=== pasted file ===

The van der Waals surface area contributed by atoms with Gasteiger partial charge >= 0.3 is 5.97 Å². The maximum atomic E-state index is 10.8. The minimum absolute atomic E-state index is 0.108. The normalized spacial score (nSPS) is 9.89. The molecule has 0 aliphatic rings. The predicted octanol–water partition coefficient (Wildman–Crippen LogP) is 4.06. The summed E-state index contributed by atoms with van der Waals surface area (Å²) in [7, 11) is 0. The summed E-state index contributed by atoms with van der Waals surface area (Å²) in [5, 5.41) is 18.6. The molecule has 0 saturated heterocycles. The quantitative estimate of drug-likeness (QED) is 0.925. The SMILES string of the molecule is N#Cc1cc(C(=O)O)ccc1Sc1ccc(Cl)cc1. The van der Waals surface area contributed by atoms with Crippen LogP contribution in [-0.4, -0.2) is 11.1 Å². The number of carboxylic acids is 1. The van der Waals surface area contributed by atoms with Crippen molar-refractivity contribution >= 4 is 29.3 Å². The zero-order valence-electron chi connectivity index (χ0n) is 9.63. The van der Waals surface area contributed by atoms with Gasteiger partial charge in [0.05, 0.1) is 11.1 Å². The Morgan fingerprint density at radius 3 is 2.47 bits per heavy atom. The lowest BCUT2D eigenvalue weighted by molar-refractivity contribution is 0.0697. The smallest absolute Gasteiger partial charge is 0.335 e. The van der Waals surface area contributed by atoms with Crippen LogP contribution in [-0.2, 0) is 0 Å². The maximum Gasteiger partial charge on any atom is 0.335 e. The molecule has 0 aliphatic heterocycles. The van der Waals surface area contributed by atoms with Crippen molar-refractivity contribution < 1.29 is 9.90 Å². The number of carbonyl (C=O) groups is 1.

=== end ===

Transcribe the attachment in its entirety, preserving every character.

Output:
The van der Waals surface area contributed by atoms with Gasteiger partial charge >= 0.3 is 5.97 Å². The maximum atomic E-state index is 10.8. The minimum absolute atomic E-state index is 0.108. The normalized spacial score (nSPS) is 9.89. The molecule has 0 aliphatic rings. The predicted octanol–water partition coefficient (Wildman–Crippen LogP) is 4.06. The summed E-state index contributed by atoms with van der Waals surface area (Å²) in [7, 11) is 0. The summed E-state index contributed by atoms with van der Waals surface area (Å²) in [5, 5.41) is 18.6. The molecule has 0 saturated heterocycles. The quantitative estimate of drug-likeness (QED) is 0.925. The SMILES string of the molecule is N#Cc1cc(C(=O)O)ccc1Sc1ccc(Cl)cc1. The van der Waals surface area contributed by atoms with Crippen LogP contribution in [-0.4, -0.2) is 11.1 Å². The number of carboxylic acids is 1. The van der Waals surface area contributed by atoms with Crippen molar-refractivity contribution >= 4 is 29.3 Å². The zero-order valence-electron chi connectivity index (χ0n) is 9.63. The van der Waals surface area contributed by atoms with Gasteiger partial charge in [0.05, 0.1) is 11.1 Å². The Morgan fingerprint density at radius 3 is 2.47 bits per heavy atom. The lowest BCUT2D eigenvalue weighted by molar-refractivity contribution is 0.0697. The smallest absolute Gasteiger partial charge is 0.335 e. The van der Waals surface area contributed by atoms with Crippen LogP contribution in [-0.2, 0) is 0 Å². The maximum Gasteiger partial charge on any atom is 0.335 e. The molecule has 0 aliphatic heterocycles. The van der Waals surface area contributed by atoms with Crippen molar-refractivity contribution < 1.29 is 9.90 Å². The number of carbonyl (C=O) groups is 1.